But as heroic as we collectively imagine our well-mannered uselessness to be, in the end, this form of a bad idea is only the quintessential conceptual act performed by any self-respecting avant-garde (i.e. upsetting established canons through the willful substitution of bad for good: porcelain urinals replacing marble figures, black squares standing-in for pictorial virtuosity, or blank white walls erasing articulated architectural surfaces, etc.). In other words, the bad idea’s ability to dismantle our best conventions, only to become canonized as a new regime of good ideas seems to be some sort of recurring structure of exchange through which architecture’s status quo continually renews its claim towards value.
»But still I occasionally find myself dreaming of something like a truly bad idea, not the fashionably useless formalisms that make up my own financial bread and butter, but another sort of bad idea altogether, a bad idea with the capacity to make visible that ubiquitous metaphysics that seems to underwrite any academic institution in the first place, that is: the presumption that the academy itself is an unquestionably good thing.« Curtis Roth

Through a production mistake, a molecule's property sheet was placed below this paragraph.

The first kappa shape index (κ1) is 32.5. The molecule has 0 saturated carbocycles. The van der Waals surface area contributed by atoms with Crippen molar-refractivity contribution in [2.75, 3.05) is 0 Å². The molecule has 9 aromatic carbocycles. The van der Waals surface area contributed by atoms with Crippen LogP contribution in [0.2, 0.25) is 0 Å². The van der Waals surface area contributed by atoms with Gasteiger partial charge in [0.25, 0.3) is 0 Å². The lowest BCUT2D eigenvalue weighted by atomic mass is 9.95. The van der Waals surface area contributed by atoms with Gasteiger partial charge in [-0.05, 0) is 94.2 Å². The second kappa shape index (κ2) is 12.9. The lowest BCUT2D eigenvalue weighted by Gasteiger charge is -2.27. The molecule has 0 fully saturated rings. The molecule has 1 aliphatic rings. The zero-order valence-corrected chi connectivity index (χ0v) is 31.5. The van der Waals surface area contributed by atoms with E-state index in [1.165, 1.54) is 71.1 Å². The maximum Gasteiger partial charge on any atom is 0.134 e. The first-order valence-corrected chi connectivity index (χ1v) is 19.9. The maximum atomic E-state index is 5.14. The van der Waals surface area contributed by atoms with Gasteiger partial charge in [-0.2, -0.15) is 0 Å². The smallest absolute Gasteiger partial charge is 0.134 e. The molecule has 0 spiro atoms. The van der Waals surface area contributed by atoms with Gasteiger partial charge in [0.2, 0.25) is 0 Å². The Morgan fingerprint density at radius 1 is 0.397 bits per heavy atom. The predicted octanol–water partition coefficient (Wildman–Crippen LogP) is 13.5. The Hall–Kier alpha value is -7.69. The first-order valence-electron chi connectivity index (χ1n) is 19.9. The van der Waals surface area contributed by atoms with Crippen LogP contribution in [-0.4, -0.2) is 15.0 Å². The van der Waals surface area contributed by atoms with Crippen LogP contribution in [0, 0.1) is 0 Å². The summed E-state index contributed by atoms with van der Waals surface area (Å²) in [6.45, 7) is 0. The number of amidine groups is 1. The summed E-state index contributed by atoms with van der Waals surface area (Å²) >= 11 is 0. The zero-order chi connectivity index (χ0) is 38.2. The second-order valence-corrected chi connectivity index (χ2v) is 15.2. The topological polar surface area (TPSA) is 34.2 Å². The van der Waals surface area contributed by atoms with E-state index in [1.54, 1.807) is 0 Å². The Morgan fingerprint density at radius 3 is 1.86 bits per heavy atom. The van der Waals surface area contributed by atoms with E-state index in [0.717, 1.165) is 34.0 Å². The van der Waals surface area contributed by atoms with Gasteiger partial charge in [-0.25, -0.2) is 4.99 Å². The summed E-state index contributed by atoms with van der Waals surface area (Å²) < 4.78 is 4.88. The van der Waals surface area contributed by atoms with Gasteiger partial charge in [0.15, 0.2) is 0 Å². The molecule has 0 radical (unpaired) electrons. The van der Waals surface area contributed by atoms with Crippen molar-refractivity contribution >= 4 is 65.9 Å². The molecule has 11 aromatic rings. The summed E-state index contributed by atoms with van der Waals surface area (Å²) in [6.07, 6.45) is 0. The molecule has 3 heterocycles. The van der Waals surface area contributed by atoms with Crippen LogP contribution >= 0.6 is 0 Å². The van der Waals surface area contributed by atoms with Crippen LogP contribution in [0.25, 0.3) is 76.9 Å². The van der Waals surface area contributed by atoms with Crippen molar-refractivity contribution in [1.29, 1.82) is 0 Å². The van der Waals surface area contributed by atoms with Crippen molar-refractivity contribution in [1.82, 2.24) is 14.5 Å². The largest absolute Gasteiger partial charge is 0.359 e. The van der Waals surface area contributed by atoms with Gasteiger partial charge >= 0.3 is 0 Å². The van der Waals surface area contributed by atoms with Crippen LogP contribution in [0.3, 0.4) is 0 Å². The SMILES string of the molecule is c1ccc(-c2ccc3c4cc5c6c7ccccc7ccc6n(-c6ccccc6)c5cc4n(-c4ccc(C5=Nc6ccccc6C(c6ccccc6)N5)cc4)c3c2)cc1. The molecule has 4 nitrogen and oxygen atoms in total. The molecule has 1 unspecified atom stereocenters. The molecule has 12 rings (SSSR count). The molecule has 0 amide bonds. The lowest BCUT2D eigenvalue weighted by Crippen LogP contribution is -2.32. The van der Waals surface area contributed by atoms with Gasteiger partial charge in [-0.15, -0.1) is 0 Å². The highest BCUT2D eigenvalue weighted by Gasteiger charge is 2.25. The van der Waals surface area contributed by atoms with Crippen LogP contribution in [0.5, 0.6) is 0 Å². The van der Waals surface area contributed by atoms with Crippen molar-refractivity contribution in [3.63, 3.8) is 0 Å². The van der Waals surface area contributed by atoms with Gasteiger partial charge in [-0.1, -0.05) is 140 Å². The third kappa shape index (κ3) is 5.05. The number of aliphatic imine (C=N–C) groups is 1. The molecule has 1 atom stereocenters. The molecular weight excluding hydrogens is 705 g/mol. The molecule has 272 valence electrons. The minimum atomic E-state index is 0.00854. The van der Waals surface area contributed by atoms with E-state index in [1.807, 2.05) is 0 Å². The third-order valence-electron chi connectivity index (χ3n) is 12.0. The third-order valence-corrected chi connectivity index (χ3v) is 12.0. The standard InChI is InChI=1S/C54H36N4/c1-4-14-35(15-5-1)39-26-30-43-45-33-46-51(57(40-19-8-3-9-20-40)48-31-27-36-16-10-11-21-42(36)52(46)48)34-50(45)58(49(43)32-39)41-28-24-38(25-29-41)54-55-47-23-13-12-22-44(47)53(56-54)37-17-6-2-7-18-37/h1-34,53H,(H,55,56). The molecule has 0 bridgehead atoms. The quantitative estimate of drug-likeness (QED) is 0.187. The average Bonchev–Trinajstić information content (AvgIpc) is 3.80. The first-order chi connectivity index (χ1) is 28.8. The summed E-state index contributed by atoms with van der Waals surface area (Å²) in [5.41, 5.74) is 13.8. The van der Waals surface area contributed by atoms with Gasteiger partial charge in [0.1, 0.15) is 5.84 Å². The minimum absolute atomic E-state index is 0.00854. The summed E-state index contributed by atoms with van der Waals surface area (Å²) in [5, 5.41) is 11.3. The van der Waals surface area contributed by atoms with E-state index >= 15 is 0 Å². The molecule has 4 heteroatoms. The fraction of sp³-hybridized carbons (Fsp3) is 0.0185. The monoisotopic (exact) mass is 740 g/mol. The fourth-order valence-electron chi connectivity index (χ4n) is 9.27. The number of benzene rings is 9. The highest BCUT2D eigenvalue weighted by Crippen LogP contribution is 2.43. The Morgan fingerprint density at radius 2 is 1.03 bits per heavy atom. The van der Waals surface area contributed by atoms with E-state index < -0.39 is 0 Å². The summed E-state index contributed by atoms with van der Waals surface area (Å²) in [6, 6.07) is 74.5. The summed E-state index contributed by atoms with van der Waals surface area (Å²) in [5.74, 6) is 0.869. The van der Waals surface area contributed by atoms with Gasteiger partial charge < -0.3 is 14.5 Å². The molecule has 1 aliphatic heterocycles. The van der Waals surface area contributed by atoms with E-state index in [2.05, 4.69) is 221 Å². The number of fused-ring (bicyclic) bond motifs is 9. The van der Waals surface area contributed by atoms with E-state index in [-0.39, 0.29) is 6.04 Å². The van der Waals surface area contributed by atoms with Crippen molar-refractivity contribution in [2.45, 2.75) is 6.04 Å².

But still I occasionally find myself dreaming of something like a truly bad idea, not the fashionably useless formalisms that make up my own financial bread and butter, but another sort of bad idea altogether, a bad idea with the capacity to make visible that ubiquitous metaphysics that seems to underwrite any academic institution in the first place, that is: the presumption that the academy itself is an unquestionably good thing. While we may bicker over which forms of knowledge constitute best practices, the formats of research and teaching we rely on are implicitly structured by the discipline of architecture’s ontological assurance that architecture in general, and teaching architecture specifically, are good ideas. So if what gets researched, taught and ultimately practiced is determined by discourse’s demand for good ideas, my interest in bad ideas lies in the suspicion that the role these implicit values play in our own pedagogies might best be interrogated through the willful attempt to articulate what might constitute a bad architectural idea, or perhaps more accurately: a bad architectural idea today.